Because of increased mobility, workers will enjoy unified messaging – that is, combined email, fax and voice messaging accessible from an Outlook-type interface on their laptops. Faxes will be forwarded straight to the laptop and voice messages will either be accessed as attached recordings or will be transcribed into text by voice recognition software. Workers will be able to access their messages via the internet.
Talking on the internet
Voiceover IP (internet protocol) will spell the death of the telephone. This is technology that transmits the voice over the internet, allowing a company with multiple locations to keep in contact for next to nothing, and slashing the cost of international calls because the caller only pays for the local leg of the call. According to Ross, Abbey National has already gone live with this technology. Because it is computer-based, people will have a headset, probably connected wirelessly to their laptop, for making and receiving calls. Companies will save a fortune on expensive office telephone systems and call costs.
Complex, centrally located services will diminish as plug-and-play devices become more commonplace. One such device is the RoomWizard (right). Marketed by Steelcase, an American company that is branching out from office furniture to electronic products, the RoomWizard allows users to book meeting rooms via the company's intranet. It is fixed to the wall outside the meeting room and simply plugs into the intranet and to a power supply. The room's availability is visible on the corporate intranet and on the device's screen – people can book the room from their desks, from their home, or simply "grab" a free room as they are passing. Any number of these devices can be used in an office and they have been designed to work in tandem with other RoomWizards plugged into the network. The system is accessible, simple to use, doesn't need anyone to manage it and is perfect for the team-working nature of the work environment.
A sister product called Quorum (pictured) has just been launched. A portable remote collaboration tool, it is plugged into an overhead projector and allows delegates to mark up a presentation by writing on electronic tablets that are plugged into it. As the presentation is available on a web link, people will be able to contribute to the meeting remotely and mark up the presentation using a computer mouse, or by plugging in a tablet into their PC. Duncan Wilson, senior analyst at Arup Research + Development which has developed the RoomWizard and the Quorum prototype in collaboration with the Appliance Studio, thinks these tools will prove popular because they do one task simply and well. "We wanted people to walk into a room, pick up one of these tablets and start working."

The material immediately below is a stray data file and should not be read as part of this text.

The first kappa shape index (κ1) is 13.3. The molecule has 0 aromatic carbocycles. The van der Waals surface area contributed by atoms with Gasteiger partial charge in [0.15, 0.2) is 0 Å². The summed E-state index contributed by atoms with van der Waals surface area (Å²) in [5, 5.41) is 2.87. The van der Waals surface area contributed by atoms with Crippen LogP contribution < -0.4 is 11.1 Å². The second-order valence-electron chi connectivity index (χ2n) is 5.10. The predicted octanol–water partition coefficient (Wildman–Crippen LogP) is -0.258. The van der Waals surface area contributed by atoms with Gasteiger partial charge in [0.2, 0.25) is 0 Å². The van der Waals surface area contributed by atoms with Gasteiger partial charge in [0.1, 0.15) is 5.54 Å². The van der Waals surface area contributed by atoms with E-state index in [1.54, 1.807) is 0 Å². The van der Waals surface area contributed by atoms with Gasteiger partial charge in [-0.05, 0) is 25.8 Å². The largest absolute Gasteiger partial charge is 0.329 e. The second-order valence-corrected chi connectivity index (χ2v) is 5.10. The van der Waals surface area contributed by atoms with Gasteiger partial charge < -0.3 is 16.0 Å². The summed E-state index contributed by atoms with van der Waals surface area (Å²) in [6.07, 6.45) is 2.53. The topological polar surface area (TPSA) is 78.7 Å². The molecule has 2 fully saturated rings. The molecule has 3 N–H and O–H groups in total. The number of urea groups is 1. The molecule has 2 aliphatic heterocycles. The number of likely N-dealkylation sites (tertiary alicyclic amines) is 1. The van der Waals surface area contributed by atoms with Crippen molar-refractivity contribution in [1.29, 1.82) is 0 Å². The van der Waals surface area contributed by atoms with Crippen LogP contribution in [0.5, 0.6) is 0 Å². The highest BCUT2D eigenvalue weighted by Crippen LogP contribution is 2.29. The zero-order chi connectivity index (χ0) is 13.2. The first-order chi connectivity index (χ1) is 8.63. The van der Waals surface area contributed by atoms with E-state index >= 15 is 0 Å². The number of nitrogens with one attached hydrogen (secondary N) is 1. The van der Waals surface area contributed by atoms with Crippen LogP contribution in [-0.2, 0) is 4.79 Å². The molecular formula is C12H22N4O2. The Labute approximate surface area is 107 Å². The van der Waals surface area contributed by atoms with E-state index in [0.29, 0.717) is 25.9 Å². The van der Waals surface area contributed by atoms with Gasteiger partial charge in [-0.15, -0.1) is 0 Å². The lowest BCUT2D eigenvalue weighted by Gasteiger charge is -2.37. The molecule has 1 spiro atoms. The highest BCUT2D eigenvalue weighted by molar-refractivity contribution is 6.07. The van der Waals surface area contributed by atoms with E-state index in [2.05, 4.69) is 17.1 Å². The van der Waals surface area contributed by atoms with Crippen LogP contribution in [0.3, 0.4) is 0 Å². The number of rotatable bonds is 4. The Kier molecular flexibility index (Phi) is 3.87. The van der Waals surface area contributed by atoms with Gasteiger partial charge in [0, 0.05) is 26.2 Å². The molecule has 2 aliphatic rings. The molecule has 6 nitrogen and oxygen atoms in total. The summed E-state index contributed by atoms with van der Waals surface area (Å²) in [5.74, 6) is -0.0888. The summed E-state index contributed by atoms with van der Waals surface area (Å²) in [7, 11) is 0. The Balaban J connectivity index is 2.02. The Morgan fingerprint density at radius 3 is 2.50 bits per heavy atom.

Because people will be so mobile during their working day, location-aware devices will start appearing. Microsoft is developing ideas in this area and DEGW has worked with location-awareness specialist Ubisense to develop a system. With this, employees wear small credit card-sized devices called Ubitags (left) that communicate wirelessly with a series of sensors located around the building that, in turn, are linked to a software package. The system helps employees to find out where colleagues are, even if they are on another site. If they are in a meeting or on the telephone, the system can activate a buzzer in the Ubitag that sounds when the person becomes free.
The system can also personalise office equipment to the preferences of each user and, in the future, location-aware devices could even control building services to either adjust the temperature in specific rooms to suit individual preferences or adjust building ventilation rates according to how many people are in the building.
The highly flexible, mobile environment also presents greater security challenges and location-aware devices could play an important part in meeting these. For example, tags could be linked with a user's computer and only allow that person to log on to a network. Location awareness also means sophisticated security systems can be discreet – authorised users will be able to wander freely without passing through obvious security barriers but anyone whose tag doesn't authorise entry into restricted areas will find doors won't open.
Buildings will still have wired networks but they will use fibre-optics rather than copper cable. These will be used where a totally reliable connection is needed and to carry bandwidth-hungry information such as video conferencing. The move towards mobile working and plug-and-play devices linked via the web will mean that huge communications rooms in the basement will become much smaller.
Building designers will have to use materials that don't block radio waves as offices will be fitted with several wireless networks. Some rooms may be screened to block radio waves of certain frequencies to make more efficient use of limited frequency availability. Screening could also be used to stop certain frequencies escaping a room reserved for transmitting privileged information. Special coatings could be used on exterior glazing to limit the escape of radio signals, thereby prevent hackers getting into corporate networks outside the building.